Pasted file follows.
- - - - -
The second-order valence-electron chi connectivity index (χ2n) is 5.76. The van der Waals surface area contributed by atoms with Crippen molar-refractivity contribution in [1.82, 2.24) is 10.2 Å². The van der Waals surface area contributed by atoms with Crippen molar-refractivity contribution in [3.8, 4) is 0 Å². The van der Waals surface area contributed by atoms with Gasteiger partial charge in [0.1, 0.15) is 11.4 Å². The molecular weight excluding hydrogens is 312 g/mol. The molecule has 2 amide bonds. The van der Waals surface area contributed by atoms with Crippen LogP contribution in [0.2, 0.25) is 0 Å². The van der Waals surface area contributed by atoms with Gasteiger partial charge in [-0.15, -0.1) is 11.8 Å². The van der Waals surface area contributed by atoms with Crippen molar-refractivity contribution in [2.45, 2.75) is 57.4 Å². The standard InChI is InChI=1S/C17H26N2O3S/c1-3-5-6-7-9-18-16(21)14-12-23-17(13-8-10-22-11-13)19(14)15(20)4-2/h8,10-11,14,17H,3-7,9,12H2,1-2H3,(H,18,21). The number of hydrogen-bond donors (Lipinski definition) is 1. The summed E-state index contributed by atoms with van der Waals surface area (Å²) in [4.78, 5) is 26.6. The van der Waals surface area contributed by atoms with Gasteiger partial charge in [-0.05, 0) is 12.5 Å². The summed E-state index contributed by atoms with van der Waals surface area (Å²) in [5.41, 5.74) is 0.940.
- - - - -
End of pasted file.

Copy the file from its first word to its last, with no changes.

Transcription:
The second-order valence-electron chi connectivity index (χ2n) is 5.76. The van der Waals surface area contributed by atoms with Crippen molar-refractivity contribution in [1.82, 2.24) is 10.2 Å². The van der Waals surface area contributed by atoms with Crippen molar-refractivity contribution in [3.8, 4) is 0 Å². The van der Waals surface area contributed by atoms with Gasteiger partial charge in [0.1, 0.15) is 11.4 Å². The molecular weight excluding hydrogens is 312 g/mol. The molecule has 2 amide bonds. The van der Waals surface area contributed by atoms with Crippen LogP contribution in [0.2, 0.25) is 0 Å². The van der Waals surface area contributed by atoms with Gasteiger partial charge in [-0.15, -0.1) is 11.8 Å². The van der Waals surface area contributed by atoms with Crippen molar-refractivity contribution in [2.45, 2.75) is 57.4 Å². The standard InChI is InChI=1S/C17H26N2O3S/c1-3-5-6-7-9-18-16(21)14-12-23-17(13-8-10-22-11-13)19(14)15(20)4-2/h8,10-11,14,17H,3-7,9,12H2,1-2H3,(H,18,21). The number of hydrogen-bond donors (Lipinski definition) is 1. The summed E-state index contributed by atoms with van der Waals surface area (Å²) in [4.78, 5) is 26.6. The van der Waals surface area contributed by atoms with Gasteiger partial charge in [-0.05, 0) is 12.5 Å². The summed E-state index contributed by atoms with van der Waals surface area (Å²) in [5.41, 5.74) is 0.940.